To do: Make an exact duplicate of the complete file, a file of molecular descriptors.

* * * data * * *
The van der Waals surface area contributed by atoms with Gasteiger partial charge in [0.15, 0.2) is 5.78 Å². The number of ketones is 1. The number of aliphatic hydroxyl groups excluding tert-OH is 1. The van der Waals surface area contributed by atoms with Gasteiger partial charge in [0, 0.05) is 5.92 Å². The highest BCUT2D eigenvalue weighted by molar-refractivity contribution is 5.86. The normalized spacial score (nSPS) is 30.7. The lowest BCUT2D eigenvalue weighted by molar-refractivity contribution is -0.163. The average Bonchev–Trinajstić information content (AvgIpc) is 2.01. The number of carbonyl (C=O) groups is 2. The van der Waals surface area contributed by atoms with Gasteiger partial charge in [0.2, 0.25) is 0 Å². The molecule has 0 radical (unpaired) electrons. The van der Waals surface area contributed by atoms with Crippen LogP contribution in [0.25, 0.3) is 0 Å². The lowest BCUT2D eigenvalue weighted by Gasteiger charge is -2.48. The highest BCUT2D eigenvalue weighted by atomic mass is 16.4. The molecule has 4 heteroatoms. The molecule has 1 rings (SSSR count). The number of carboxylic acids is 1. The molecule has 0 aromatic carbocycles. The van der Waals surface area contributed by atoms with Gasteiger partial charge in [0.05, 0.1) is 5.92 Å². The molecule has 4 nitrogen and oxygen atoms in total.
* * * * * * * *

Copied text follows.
The van der Waals surface area contributed by atoms with Gasteiger partial charge in [0.15, 0.2) is 5.78 Å². The number of ketones is 1. The number of aliphatic hydroxyl groups excluding tert-OH is 1. The van der Waals surface area contributed by atoms with Gasteiger partial charge in [0, 0.05) is 5.92 Å². The highest BCUT2D eigenvalue weighted by molar-refractivity contribution is 5.86. The normalized spacial score (nSPS) is 30.7. The lowest BCUT2D eigenvalue weighted by molar-refractivity contribution is -0.163. The average Bonchev–Trinajstić information content (AvgIpc) is 2.01. The number of carbonyl (C=O) groups is 2. The van der Waals surface area contributed by atoms with Gasteiger partial charge in [0.2, 0.25) is 0 Å². The molecule has 0 radical (unpaired) electrons. The van der Waals surface area contributed by atoms with Crippen LogP contribution in [0.25, 0.3) is 0 Å². The lowest BCUT2D eigenvalue weighted by Gasteiger charge is -2.48. The highest BCUT2D eigenvalue weighted by atomic mass is 16.4. The molecule has 4 heteroatoms. The molecule has 1 rings (SSSR count). The number of carboxylic acids is 1. The molecule has 0 aromatic carbocycles. The van der Waals surface area contributed by atoms with Gasteiger partial charge in [0.05, 0.1) is 5.92 Å². The molecule has 4 nitrogen and oxygen atoms in total.